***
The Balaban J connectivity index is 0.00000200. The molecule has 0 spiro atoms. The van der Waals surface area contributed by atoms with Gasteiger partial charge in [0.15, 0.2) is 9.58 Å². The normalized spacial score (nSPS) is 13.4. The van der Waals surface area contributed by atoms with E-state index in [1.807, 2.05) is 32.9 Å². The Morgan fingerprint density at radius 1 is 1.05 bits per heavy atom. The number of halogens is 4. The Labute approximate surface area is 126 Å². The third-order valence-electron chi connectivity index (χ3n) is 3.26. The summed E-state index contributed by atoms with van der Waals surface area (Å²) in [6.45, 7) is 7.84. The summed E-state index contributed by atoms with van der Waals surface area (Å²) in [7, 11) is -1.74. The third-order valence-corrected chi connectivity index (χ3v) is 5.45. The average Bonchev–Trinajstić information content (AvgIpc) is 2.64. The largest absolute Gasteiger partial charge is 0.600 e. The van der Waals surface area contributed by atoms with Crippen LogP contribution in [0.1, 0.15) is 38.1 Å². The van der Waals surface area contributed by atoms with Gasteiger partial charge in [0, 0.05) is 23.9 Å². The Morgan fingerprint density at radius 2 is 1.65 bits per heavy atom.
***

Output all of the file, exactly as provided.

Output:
The Balaban J connectivity index is 0.00000200. The molecule has 0 spiro atoms. The van der Waals surface area contributed by atoms with Gasteiger partial charge in [0.15, 0.2) is 9.58 Å². The normalized spacial score (nSPS) is 13.4. The van der Waals surface area contributed by atoms with E-state index in [1.807, 2.05) is 32.9 Å². The Morgan fingerprint density at radius 1 is 1.05 bits per heavy atom. The number of halogens is 4. The Labute approximate surface area is 126 Å². The third-order valence-electron chi connectivity index (χ3n) is 3.26. The summed E-state index contributed by atoms with van der Waals surface area (Å²) in [6.45, 7) is 7.84. The summed E-state index contributed by atoms with van der Waals surface area (Å²) in [7, 11) is -1.74. The third-order valence-corrected chi connectivity index (χ3v) is 5.45. The average Bonchev–Trinajstić information content (AvgIpc) is 2.64. The largest absolute Gasteiger partial charge is 0.600 e. The van der Waals surface area contributed by atoms with Crippen LogP contribution in [0.1, 0.15) is 38.1 Å². The van der Waals surface area contributed by atoms with Gasteiger partial charge in [0, 0.05) is 23.9 Å². The Morgan fingerprint density at radius 2 is 1.65 bits per heavy atom.